The US Department of Energy’s Pacific Northwest National Laboratory (PNNL) has developed a continuous chemical process that produces useful crude oil with harvested algae.
According to PNNL, a slurry of wet algae, in this case verdant green paste with the consistency of pea soup, is being pumped into the front end of a chemical reactor. Once the system is up and running, crude oils are produced in less than an hour, along with water and a byproduct stream of material containing phosphorus that can be recycled to grow more algae.
With additional conventional refining, the crude algae oil is converted into aviation fuel, gasoline or diesel fuel. And the waste water is processed further, yielding burnable gas and substances like potassium and nitrogen, which, along with the cleansed water, can also be recycled for algae growth.
The team reported that in experiments generally more than 50% of the algae’s carbon is converted to energy in crude oil, sometimes as much as 70%.
PNNL said this technology harnesses algae’s energy potential efficiently and incorporates a number of methods to reduce the cost of producing algae fuel. “Cost is the big roadblock for algae-based fuel,” said Douglas Elliott, leader the PNNL team’s research. “We believe that the process we’ve created will help make algae biofuels much more economical.”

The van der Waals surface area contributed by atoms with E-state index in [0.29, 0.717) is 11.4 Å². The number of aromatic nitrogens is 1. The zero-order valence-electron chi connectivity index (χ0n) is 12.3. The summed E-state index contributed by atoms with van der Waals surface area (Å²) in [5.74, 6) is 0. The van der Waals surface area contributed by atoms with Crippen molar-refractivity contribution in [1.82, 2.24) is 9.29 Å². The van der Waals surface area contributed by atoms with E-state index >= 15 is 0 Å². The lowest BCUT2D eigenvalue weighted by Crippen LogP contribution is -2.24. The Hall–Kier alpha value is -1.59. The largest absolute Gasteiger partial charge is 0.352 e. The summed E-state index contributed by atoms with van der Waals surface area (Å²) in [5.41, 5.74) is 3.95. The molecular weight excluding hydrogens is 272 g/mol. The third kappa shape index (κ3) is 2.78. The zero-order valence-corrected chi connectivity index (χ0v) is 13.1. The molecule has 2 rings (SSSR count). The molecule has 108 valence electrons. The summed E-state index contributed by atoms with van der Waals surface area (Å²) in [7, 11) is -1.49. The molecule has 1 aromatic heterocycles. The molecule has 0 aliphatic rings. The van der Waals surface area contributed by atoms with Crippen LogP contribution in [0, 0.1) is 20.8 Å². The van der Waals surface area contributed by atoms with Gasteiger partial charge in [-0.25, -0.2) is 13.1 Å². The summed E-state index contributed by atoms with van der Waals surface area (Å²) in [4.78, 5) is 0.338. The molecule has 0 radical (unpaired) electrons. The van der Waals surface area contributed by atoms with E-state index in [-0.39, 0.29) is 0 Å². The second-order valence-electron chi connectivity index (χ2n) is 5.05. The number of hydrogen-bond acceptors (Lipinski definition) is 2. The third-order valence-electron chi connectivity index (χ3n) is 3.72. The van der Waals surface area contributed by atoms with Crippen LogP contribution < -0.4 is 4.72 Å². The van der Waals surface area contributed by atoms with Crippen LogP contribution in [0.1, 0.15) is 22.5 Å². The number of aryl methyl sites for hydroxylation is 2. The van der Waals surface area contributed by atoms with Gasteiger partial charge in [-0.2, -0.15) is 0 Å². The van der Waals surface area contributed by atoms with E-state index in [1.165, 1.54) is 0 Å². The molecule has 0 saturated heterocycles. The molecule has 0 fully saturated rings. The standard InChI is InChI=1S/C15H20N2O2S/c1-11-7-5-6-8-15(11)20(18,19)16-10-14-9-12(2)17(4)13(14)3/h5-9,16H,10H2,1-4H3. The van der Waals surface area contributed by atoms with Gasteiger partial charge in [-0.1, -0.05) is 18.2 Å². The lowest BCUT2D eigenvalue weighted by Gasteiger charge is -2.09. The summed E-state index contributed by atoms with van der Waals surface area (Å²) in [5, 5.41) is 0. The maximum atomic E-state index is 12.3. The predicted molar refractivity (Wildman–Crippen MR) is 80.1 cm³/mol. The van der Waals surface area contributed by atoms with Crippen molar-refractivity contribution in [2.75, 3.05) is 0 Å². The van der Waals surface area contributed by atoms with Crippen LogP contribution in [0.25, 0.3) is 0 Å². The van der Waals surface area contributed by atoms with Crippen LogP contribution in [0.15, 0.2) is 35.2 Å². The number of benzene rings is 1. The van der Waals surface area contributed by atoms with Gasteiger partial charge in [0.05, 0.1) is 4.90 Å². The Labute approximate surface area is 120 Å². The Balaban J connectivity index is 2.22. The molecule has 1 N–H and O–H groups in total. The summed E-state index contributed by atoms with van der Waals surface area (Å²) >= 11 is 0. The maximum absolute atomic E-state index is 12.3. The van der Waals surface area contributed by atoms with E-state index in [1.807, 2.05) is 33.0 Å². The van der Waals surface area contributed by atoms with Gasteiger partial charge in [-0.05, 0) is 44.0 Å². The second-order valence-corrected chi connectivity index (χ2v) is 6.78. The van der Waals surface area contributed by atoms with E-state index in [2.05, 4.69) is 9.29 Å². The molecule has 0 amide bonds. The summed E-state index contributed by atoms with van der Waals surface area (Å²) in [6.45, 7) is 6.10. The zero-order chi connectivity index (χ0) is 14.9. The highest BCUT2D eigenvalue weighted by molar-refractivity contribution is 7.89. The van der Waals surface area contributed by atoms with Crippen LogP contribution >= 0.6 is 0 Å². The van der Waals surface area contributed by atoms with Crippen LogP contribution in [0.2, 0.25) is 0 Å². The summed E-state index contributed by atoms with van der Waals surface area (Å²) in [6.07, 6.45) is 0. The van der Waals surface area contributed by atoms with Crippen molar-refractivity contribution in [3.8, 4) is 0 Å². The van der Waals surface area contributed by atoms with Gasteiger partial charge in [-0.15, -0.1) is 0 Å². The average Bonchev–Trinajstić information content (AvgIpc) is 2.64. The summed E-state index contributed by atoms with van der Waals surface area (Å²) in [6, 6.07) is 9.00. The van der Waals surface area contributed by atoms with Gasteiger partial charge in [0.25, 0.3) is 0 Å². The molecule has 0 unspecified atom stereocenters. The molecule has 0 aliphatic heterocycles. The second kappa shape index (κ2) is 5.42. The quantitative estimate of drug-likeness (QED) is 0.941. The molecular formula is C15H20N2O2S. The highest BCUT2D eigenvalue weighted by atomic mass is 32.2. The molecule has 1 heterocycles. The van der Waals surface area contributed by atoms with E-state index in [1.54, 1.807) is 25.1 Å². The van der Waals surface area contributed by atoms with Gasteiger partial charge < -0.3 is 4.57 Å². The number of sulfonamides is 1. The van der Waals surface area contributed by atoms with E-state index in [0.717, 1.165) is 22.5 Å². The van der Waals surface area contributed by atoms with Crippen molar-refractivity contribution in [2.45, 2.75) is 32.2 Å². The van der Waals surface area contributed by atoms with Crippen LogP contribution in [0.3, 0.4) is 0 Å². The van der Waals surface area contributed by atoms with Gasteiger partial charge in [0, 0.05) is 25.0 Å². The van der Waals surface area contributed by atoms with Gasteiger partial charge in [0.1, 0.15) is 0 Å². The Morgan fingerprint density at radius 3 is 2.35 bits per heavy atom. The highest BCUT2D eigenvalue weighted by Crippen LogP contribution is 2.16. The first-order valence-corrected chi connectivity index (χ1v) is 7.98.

PNNL simplified the production of crude oil from algae by combining several chemical steps into one continuous process. The most important cost-saving step is that the process works with wet algae. According to the report, most current processes require the algae to be dried, which take a lot of energy and is expensive. The new process works with an algae slurry that contains as much as 80-90% water.
“Not having to dry the algae is a big win in this process; that cuts the cost a great deal,” said Mr. Elliott. “Then there are bonuses, like being able to extract usable gas from the water and then recycle the remaining water and nutrients to help grow more algae, which further reduces costs.”
The PNNL system also eliminates another step required in today’s most common algae-processing method: the need for complex processing with solvents like hexane to extract the energy-rich oils from the rest of the algae.
A biofuels company, Genifuel Corp, which has worked with Mr. Elliott’s team since 2008, licensed the technology and is working with an industrial partner to build a pilot plant using the technology.
“This has really been a fruitful collaboration for both Genifuel and PNNL,” said James Oyler, President of Genifuel. “The hydrothermal liquefaction process that PNNL developed for biomass makes the conversion of algae to biofuel much more economical.”The result of this research was reported recently in the journal Algal Research.